To estimate the uncertainty of the derived O4 VCD, the temperature and pressure of the whole profiles are varied by ±2 K and ±2 hPa, respectively. The resulting changes of the O4 VCDs are ±1.5 % and ±0.9 %, respectively. In addition, assuming an uncertainty of the atmospheric humidity profile of 30 % leads to an uncertainty of the derived O4 VCD of 0.9 %. Thus, we estimate the total uncertainty of the O4 VCD to ±2 %.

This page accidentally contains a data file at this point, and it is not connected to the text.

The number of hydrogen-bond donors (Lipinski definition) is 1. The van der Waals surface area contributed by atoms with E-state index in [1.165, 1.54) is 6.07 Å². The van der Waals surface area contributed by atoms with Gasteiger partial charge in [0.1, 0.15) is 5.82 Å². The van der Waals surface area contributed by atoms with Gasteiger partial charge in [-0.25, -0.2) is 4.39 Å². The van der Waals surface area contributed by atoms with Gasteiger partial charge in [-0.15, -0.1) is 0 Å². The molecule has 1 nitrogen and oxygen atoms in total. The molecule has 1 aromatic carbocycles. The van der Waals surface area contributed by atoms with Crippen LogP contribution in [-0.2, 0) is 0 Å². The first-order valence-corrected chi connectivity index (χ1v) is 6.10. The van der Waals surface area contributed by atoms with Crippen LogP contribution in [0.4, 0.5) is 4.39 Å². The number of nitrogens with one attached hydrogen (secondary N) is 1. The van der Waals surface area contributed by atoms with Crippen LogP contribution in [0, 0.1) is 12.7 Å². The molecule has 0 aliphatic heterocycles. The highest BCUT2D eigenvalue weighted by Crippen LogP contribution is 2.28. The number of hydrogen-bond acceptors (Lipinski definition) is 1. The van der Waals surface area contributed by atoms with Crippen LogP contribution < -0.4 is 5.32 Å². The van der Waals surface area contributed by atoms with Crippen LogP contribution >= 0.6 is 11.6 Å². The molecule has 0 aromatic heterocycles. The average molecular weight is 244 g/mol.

Finally, a subtle detail should be mentioned: the integration of the O4 VCD was performed starting from sea level, while the instrument was located about 20 m a.s.l. This rather small difference would result in a reduction of the O4 VCD by 0.4 %. However, this effect is considered in exactly the same way in the radiative transfer simulations, where the instrument was also put at an altitude of 20 m, while the O4 air mass factors (AMFs) are calculated for the O4 column starting from sea level. Thus, it is a consistent procedure to use the O4 VCD integrated from sea level for the conversion of the measured O4 dSCDs into O4 differential air mass factors (dAMFs).